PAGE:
|Previous Section||Back to Table of Contents||Lords Hansard Home Page|
Baroness Blatch: The Government intend to undertake a significant reinforcement of the asylum determination system, and of the independent Immigration Appellate Authorities in respect of their responsibility for hearing asylum appeals.
The United Kingdom fully adheres to its obligations towards genuine refugees. But the number of abusive or otherwise undeserving asylum applications has grown massively since the late 1980s. Currently, nearly 80 per cent. of asylum applications are rejected outright, and the great majority of appeals are dismissed. It is not in the interests of genuine asylum seekers for the system to be overloaded with applications from people whose real motives have nothing to do with a well founded fear of persecution.
Additional money is being made available to fund 150 additional determination staff in the Asylum Division of the Home Office, and there will be a corresponding reinforcement in the independent appeal system. Once the additional staff are in post and trained, it will make possible an additional 7,000 initial decisions annually.
Lord Inglewood: As announced in the gracious Speech on 16 November 1994, the Government intend to bring forward legislation to change the status of the Crown Agents. In advance of the enactment of the legislation, expenditure will be incurred on preparatory advisory services, and suppliers have been contracted to provide these services.
Parliamentary approval to this new service will be sought in a Spring Supplementary Estimate for the Foreign and Commonwealth Office: Overseas Development Administration External Assistance Vote (Class II, Vote 5). Pending that approval, urgent expenditure, estimated at £59,000, will be met by repayable advances from the Contingencies Fund.
The Parliamentary Under-Secretary of State, Ministry of Defence (Lord Henley): The Budget and the Financial Statement together produced an average increase in road fuel duties of 10.9 per cent. and an average price increase of 7.0 per cent. Economic analysis, using price elasticities calculated by the Institute for Fiscal Studies, suggests that as a result demand for road fuel will fall by around 1.9 per cent. This reflects a number of factors, including the incentives towards reduced use of vehicles, more careful driving and substitution into more fuel efficient vehicles.
Repairs to all buildings have been liable to the standard rate of VAT since 1973. The VAT paid on repairs is charged by registered builders throughout the UK, who periodically declare to Customs the total VAT charged by them to all of their customers. There is no further analysis of these figures.
Lord Henley: VAT is charged at the standard rate on all sales of works of art in the United Kingdom where there is a liability to the tax. However, following Royal Assent to the Finance Bill, certain works of art, antiques and collectors' pieces which are presently exempt from VAT on importation into the United Kingdom from outside the European Community will become subject to VAT. In practice, the standard rate will apply, exceptionally, to a reduced taxable value (approximately 14 per cent. of the full value) and subsequently the effective rate of import VAT will be 2.5 per cent.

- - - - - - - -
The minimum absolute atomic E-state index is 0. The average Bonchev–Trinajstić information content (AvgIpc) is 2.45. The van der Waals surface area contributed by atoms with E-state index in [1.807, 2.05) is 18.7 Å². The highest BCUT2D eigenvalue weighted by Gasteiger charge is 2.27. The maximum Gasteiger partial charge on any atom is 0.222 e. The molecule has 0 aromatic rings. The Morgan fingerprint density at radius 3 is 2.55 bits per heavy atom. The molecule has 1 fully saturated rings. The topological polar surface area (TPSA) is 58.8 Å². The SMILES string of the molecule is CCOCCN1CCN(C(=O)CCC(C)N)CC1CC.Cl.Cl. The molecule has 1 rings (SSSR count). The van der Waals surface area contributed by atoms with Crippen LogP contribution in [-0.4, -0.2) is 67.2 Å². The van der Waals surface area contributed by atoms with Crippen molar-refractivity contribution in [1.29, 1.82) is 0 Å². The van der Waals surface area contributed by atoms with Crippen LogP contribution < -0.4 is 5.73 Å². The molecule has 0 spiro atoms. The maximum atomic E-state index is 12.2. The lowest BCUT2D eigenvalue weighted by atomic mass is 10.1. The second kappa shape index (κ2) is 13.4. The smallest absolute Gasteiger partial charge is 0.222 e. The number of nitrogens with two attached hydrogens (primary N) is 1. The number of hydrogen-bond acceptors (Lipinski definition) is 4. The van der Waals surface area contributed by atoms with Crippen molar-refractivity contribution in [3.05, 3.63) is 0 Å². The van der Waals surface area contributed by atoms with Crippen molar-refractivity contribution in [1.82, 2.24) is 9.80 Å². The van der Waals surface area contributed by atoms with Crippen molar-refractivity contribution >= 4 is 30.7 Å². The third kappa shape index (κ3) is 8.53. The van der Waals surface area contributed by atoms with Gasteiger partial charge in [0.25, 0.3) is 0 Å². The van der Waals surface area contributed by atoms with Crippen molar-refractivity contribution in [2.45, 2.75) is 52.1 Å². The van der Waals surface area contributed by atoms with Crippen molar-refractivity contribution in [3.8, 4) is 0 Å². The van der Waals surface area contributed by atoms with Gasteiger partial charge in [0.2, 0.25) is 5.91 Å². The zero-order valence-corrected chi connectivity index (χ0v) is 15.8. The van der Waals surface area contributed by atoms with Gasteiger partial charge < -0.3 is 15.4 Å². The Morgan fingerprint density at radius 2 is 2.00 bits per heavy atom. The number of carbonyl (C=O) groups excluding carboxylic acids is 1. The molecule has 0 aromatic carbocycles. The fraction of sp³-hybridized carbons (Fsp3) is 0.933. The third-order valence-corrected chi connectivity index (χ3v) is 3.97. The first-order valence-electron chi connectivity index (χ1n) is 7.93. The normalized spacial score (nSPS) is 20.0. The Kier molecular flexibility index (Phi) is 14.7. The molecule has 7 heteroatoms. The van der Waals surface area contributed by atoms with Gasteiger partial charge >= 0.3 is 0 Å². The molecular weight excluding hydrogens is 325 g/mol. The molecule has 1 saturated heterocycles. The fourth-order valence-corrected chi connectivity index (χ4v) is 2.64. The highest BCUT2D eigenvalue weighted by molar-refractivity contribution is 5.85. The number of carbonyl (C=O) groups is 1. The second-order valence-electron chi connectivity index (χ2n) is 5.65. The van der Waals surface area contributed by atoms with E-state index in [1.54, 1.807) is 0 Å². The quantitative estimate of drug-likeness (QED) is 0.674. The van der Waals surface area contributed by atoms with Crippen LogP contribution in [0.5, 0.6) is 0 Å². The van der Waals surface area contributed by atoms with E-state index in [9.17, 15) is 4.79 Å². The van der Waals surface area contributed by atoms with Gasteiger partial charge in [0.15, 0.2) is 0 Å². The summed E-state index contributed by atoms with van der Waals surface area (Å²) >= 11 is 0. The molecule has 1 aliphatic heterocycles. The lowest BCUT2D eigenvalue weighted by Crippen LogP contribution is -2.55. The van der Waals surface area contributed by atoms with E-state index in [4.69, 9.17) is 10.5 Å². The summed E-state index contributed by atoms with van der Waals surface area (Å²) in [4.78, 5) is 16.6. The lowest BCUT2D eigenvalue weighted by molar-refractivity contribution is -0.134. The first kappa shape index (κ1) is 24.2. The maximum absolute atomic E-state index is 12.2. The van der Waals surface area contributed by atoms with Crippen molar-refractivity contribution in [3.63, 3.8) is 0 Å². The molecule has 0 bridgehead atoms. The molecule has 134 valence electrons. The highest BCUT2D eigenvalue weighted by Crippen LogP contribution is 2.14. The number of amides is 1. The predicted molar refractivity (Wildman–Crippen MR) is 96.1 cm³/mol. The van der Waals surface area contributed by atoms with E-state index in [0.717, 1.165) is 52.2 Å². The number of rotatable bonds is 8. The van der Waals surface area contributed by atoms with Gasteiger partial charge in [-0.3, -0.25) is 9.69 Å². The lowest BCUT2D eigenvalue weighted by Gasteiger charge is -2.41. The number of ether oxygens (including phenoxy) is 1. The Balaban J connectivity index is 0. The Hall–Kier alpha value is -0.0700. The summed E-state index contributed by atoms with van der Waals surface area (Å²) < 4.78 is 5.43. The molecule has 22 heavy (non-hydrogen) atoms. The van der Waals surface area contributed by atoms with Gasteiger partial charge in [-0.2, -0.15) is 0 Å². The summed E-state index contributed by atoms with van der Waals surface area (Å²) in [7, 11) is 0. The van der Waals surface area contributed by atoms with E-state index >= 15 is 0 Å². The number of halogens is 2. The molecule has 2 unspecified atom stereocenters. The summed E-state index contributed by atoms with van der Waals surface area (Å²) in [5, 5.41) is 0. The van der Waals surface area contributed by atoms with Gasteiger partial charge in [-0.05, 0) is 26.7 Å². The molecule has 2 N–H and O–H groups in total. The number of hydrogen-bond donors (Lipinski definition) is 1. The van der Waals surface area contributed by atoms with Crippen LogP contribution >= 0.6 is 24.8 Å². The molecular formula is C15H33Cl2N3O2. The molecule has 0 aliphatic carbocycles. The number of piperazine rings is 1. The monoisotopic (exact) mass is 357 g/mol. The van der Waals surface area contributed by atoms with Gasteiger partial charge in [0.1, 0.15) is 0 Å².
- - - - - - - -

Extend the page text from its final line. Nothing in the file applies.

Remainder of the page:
Lord Henley: The 8 per cent. reduced rate of VAT is unique and applies exclusively to supplies of domestic fuel and power. The Government have no plans to apply this reduced rate to anything other than domestic fuel and power.
The Parliamentary Under-Secretary of State, Department of Transport (Viscount Goschen): This is an operational matter for the Highways Agency. I have asked the Chief Executive, Mr. Lawrie Haynes, to write to my noble friend.
The A.90, south of the Forth Road Bridge is the responsibility of Lothian Regional Council. They installed two short lengths of the plastic vane type anti-glare screen on top of the central reserve safety fencing in the summer of 1988 at two locations where the road alignment was such that headlight glare from opposing vehicles had been identified as a particular problem.
This type of screen was the subject of a trial on a section of the M.6 in Warwickshire in the mid 1970s and, whilst it was generally effective in cutting-off light from oncoming vehicle headlights, the installation had no significant effect on the number of injury accidents along this length of motorway.
The results of the trial are reported in Report No. SS 1058:1976, published by the Social Survey Division of the Office of Population Censuses and Surveys, TRRL Report No. SR 327:1977 and TRRL Report No. 955:1980. Copies of these reports are in the House Library.
I have no general plans to install anti-glare screens on other motorways and dual carriageways. However, should a specific problem of headlight glare be identified due to the alignment on a section of road, then the provision of an anti-glare device might be considered.
Viscount Goschen: The Secretary of State for Transport's powers are to be found in the Highways Act 1980. He has no powers to direct local highway authorities to enter into an agency agreement with another local highway authority or with a National Park authority.
The Secretary of State for Wales exercises within the Principality functions that the Secretary of State for Transport exercises in England. No other Minister has powers of direction over a local highway authority.
The Parliamentary Under-Secretary of State, Department of National Heritage (Viscount Astor): Historic buildings, including churches, play a leading role in generating expenditure by tourists, many of whom will include visits to a church when holidaying in England. Government funding for the repair and maintenance of historic churches is channelled through English Heritage, which expects to offer £13.5 million in grant-aid for churches, and £4.5 million for
|Next Section||Back to Table of Contents||Lords Hansard Home Page|